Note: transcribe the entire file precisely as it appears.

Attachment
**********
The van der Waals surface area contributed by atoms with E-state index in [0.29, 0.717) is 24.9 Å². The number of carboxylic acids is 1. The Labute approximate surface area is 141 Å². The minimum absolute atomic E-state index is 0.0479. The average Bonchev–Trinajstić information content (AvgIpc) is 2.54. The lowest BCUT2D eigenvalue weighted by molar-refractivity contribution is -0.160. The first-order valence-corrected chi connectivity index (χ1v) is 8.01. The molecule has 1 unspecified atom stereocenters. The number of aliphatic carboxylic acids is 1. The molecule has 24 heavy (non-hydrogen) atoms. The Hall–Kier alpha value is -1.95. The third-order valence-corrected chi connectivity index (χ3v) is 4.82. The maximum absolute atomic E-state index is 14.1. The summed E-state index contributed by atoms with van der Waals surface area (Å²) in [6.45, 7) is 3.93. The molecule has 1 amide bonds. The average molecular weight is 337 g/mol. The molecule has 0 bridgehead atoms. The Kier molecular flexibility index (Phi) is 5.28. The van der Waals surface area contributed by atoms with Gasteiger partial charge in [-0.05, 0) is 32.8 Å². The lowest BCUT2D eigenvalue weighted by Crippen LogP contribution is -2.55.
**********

The van der Waals surface area contributed by atoms with E-state index in [0.29, 0.717) is 24.9 Å². The number of carboxylic acids is 1. The Labute approximate surface area is 141 Å². The minimum absolute atomic E-state index is 0.0479. The average Bonchev–Trinajstić information content (AvgIpc) is 2.54. The lowest BCUT2D eigenvalue weighted by molar-refractivity contribution is -0.160. The first-order valence-corrected chi connectivity index (χ1v) is 8.01. The molecule has 1 unspecified atom stereocenters. The number of aliphatic carboxylic acids is 1. The molecule has 24 heavy (non-hydrogen) atoms. The Hall–Kier alpha value is -1.95. The third-order valence-corrected chi connectivity index (χ3v) is 4.82. The maximum absolute atomic E-state index is 14.1. The summed E-state index contributed by atoms with van der Waals surface area (Å²) in [6.45, 7) is 3.93. The molecule has 1 amide bonds. The average molecular weight is 337 g/mol. The molecule has 0 bridgehead atoms. The Kier molecular flexibility index (Phi) is 5.28. The van der Waals surface area contributed by atoms with Gasteiger partial charge in [-0.05, 0) is 32.8 Å². The lowest BCUT2D eigenvalue weighted by Crippen LogP contribution is -2.55.